Swiss scientists have helped paralysed monkeys regain control of non-functioning limbs in research that might one day help people.
The scientists treated the monkeys with a neuroprosthetic interface that acted as a wireless bridge between the brain and spine.
They said they had started small feasibility studies in humans to trial some components.
Jocelyne Bloch, a neurosurgeon at the Lausanne University Hospital, surgically placed the brain and spinal cord implants in the monkey experiments.
"The link between the decoding of the brain and the stimulation of the spinal cord - to make this communication exist - is completely new," she said.
"For the first time, I can imagine a completely paralysed patient able to move their legs through this brain-spine interface."
Gregoire Courtine, a neuroscientist at the Swiss Federal Institute of Technology (EPFL), which led the work, cautioned there were major challenges ahead.
"It may take several years before this intervention can become a therapy for humans."
The team published their results in the journal Nature.
They said the interface decoded brain activity linked to walking movements and relayed that to the spinal cord - below the injury - through electrodes that stimulated neural pathways and activated leg muscles.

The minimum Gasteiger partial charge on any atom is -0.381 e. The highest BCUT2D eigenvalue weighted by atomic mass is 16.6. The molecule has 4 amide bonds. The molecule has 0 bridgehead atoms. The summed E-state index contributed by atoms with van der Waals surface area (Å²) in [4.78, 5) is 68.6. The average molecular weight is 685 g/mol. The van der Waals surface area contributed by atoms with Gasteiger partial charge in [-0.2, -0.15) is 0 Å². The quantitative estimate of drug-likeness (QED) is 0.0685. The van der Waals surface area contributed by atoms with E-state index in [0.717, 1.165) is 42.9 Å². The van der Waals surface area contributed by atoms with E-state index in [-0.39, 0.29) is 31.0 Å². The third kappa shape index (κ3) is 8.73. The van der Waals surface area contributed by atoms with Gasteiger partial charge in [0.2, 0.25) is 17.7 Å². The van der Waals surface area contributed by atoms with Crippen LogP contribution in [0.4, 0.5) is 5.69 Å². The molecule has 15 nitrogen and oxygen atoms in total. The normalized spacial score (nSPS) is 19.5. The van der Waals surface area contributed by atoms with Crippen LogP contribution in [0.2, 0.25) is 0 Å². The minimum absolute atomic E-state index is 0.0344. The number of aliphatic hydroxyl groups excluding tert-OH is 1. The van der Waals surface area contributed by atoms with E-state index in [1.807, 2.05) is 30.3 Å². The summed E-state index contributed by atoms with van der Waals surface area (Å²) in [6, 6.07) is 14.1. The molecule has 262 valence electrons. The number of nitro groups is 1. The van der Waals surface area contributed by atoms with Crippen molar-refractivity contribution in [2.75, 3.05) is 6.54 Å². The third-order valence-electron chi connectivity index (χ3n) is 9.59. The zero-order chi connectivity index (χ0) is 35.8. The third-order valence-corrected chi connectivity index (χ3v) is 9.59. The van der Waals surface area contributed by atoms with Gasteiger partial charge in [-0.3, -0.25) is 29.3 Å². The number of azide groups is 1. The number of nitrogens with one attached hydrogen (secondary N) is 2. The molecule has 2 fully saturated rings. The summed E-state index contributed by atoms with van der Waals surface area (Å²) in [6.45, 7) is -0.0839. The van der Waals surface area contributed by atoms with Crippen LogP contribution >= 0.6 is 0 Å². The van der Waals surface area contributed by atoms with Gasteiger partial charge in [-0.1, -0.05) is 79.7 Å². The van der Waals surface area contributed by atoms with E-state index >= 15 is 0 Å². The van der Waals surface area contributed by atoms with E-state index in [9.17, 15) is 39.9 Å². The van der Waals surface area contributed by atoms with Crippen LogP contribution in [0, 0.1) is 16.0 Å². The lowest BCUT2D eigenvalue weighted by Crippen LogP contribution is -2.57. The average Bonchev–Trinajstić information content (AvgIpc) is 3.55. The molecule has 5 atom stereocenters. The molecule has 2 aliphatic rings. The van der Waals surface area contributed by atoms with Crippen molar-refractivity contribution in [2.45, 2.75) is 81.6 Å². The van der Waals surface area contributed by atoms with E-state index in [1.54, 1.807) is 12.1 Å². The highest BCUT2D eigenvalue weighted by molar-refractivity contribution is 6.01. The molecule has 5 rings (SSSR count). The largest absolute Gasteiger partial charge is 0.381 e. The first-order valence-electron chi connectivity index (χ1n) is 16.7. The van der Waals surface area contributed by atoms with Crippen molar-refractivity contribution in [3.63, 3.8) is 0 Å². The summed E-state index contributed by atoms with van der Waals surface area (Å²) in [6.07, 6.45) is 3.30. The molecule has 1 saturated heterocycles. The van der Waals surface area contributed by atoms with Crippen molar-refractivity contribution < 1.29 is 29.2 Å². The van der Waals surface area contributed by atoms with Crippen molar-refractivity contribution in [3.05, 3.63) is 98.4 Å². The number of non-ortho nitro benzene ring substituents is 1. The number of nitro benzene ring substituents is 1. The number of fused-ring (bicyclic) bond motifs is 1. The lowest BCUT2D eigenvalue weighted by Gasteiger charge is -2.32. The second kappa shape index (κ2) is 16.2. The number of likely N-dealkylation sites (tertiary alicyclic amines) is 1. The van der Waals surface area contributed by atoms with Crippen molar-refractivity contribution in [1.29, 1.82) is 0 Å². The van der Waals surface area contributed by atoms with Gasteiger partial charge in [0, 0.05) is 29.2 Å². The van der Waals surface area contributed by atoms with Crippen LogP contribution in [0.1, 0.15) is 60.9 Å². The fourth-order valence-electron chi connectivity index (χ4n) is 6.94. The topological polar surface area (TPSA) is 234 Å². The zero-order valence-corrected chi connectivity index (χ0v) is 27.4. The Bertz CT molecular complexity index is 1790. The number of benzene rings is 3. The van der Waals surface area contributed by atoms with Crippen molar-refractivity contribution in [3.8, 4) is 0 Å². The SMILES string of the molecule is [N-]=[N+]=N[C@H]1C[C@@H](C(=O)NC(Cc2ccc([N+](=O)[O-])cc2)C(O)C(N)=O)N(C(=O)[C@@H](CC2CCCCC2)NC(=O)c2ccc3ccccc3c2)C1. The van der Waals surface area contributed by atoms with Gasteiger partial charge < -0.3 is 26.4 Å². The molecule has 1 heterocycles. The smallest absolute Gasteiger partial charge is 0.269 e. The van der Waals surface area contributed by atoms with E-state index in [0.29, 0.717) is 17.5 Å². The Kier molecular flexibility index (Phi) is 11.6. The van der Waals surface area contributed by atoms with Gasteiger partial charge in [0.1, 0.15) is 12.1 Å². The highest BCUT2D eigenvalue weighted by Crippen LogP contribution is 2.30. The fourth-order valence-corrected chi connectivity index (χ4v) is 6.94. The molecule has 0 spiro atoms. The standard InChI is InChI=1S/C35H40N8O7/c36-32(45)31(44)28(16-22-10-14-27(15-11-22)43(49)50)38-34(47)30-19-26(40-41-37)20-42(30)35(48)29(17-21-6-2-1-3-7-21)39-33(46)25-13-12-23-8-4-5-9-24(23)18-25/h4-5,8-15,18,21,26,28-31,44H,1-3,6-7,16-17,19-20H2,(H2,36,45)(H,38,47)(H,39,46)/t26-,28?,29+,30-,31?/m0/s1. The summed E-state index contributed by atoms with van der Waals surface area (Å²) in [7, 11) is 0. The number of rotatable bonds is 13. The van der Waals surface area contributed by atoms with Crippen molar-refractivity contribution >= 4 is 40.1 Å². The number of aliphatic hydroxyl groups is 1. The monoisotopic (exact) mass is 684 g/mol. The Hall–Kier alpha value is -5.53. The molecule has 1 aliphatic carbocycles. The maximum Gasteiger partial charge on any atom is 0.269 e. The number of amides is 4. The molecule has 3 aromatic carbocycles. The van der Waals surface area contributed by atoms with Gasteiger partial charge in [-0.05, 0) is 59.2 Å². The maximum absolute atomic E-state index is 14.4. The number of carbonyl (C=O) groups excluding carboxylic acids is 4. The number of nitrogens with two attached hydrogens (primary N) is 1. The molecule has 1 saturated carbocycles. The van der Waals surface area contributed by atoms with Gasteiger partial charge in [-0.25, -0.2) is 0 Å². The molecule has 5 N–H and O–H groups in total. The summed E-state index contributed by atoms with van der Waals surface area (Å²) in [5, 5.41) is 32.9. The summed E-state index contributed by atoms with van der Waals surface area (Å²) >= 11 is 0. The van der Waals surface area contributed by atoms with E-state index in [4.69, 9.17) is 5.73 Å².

The scientists successful treated two rhesus monkeys, each with one leg paralysed by a partial spinal cord lesion.
One of the monkeys regained some use of its paralysed leg within the first week after injury, without training, both on a treadmill and on the ground. The other took about two weeks to recover to the same point.
"We developed an implantable, wireless system that operates in real-time and enabled a primate to behave freely, without the constraint of tethered electronics," Courtine said.
The brain and spinal cord can adapt and recover from small injuries, but, until now, could not overcome severe damage.
Other attempts to repair spinal cords have focused on stem cell therapy or combinations of electrical and chemical stimulation.
Independent experts not directly involved in the work said it was a step towards a potential future where paralysed people could walk again.
Simone Di Giovanni, a specialist in restorative neuroscience at Imperial College London, said EPFL's results were "solid, very promising and exciting", but would need to be tested further in more animals and in larger numbers.
"This is still very uncertain."